Title: The Sacred Lies of Minnow Bly
Author: Stephanie Oakes
Genre: contemporary, mystery (YA)
Published in 2016 by Speak
Rating: ★★★★.₅ – loved it
The Kevinian cult has taken everything from seventeen-year-old Minnow: twelve years of her life, her family, her ability to trust. And when she rebelled, they took away her hands, too.
Now their Prophet has been murdered and their camp set aflame, and it’s clear that Minnow knows something—but she’s not talking. As she languishes in juvenile detention, she struggles to un-learn everything she has been taught to believe, adjusting to a life behind bars and recounting the events that led up to her incarceration. But when an FBI detective approaches her about making a deal, Minnow sees she can have the freedom she always dreamed of—if she’s willing to part with the terrible secrets of her past.
I bought this book during YALC 2018 in London because I remembered hearing some buzz about it prior to its release. I’ve always been fascinated by cults, so this book seemed perfect for me. I can’t believe it took me almost a year to read it, because it was incredible.
This novel follows Minnow Bly, whose parents joined the Kevinian cult when she was 5. She grew up in their compound in the middle of nowhere, following the rules of their prophet. Minnow’s doubts about the prophet have been increasing for years, and she gets punished more frequently as she gets older.
The story is divided into the past and the present. In the present, Minnow is in juvenile detention for a crime she committed after escaping. In the past, she is growing up in the cult and meeting a boy who lives with his dad in the woods close to their compound. As the novel continues, Minnow’s story unfolds and you slowly learn how she lost her hands, and how she eventually escaped.
That’s right, I said ‘how she lost her hands’. One of the few things you know going into this book is that the Prophet ordered her hands to be cut off for disobeying him (and thus, God). I have to admit that reading how this happened, and why, was devastating. I couldn’t believe what I was seeing.
In those moments, I wish I could’ve articulated how unremarkable brutality is. How common.
I couldn’t possibly pick a favorite timeline in this book. Both had their fascinating, heart-breaking, and thought-provoking moments, which is why this was such a fast read for me. I didn’t want to put it down at all. I think this is the perfect book for those in a reading slump because the compelling nature of it will make you want to read it in one sitting.
What stood out to me most is Minnow’s life in juvie. She meets a ton of other girls there, whose lives mirror hers in one aspect or another.
Here, my scars are the only part of me that could be called normal. It seems like every girl here has had their own personal Prophet.
It truly made me think about the huge amount of girls who grow up in abusive homes, have abusive partners, or grow up in poverty. The odds are stacked against them from the start, and there’s barely a way out of that life. When they finally fight back against their abusers in the only way accessible to them, they get sent to juvie/jail.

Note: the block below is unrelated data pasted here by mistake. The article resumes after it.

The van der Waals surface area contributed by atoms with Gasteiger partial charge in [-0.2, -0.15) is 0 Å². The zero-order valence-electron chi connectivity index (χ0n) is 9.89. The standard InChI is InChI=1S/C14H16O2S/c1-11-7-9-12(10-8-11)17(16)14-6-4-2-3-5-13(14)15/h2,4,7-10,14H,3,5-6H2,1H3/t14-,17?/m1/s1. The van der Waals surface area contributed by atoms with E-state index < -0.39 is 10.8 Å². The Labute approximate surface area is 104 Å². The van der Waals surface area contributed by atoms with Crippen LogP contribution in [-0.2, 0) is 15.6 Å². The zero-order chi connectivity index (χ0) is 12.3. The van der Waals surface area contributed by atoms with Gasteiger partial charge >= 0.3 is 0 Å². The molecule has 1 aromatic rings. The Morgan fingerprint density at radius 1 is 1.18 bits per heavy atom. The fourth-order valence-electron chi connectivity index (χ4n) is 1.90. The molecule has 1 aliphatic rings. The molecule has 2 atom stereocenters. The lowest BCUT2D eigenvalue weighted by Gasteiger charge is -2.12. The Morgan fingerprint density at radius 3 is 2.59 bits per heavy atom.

It left me stuck in this grey area of morality. Of course I don’t think we should all murder or assault people. But what else were some of these girls supposed to do? Just take the abuse forever? They have no power, and need to take some back in one way or another. I just felt so much for them, and it makes me want to do more research on juvenile detention centers in my own country.
Aside from Minnow’s life in juvie, a large part of the book also takes place at the cult’s compound. I don’t want to say too much about this part, because this is where the mystery aspect of the story comes into play. What I will say, is that the intriguing part of the cult is the different way it affects the followers.
Part of her doubting the teachings of her Prophet results in her trying to get others to leave the compound with her, to escape. She’s baffled when she realizes that not everyone wants to leave. I think the author did an incredible job portraying the mindsets of the cult people. The ones who are so indoctrinated, the ones who are simply to afraid to take action, and the ones who would do anything to leave.
But the offer of freedom doesn’t mean anything to people who already think they’re free.
This story does partly revolve around love, as Minnow meets someone while she lives at the compound and falls in love with him. The romance aspect never takes over the rest of the story, however. It’s an important part of the main character’s life which is why it’s entangled in her memories. But it’s not the core of the story. I loved the way the author managed to intertwine all these different aspects of a person’s life, without allowing one to overwhelm and overtake the others.
I don’t know how else to convince you to pick this book up. If you haven’t read it yet, I hope you’ll give it a try. It’s a brutal read, and will make you doubt humanity once again, but it’s an important read as well. Family, friendship, and love are all prominent parts in Minnow’s life, and Stephanie Oakes portrays both the beautiful and ugly parts of the relationships in the main character’s life.
Have you read this book? What did you think of it?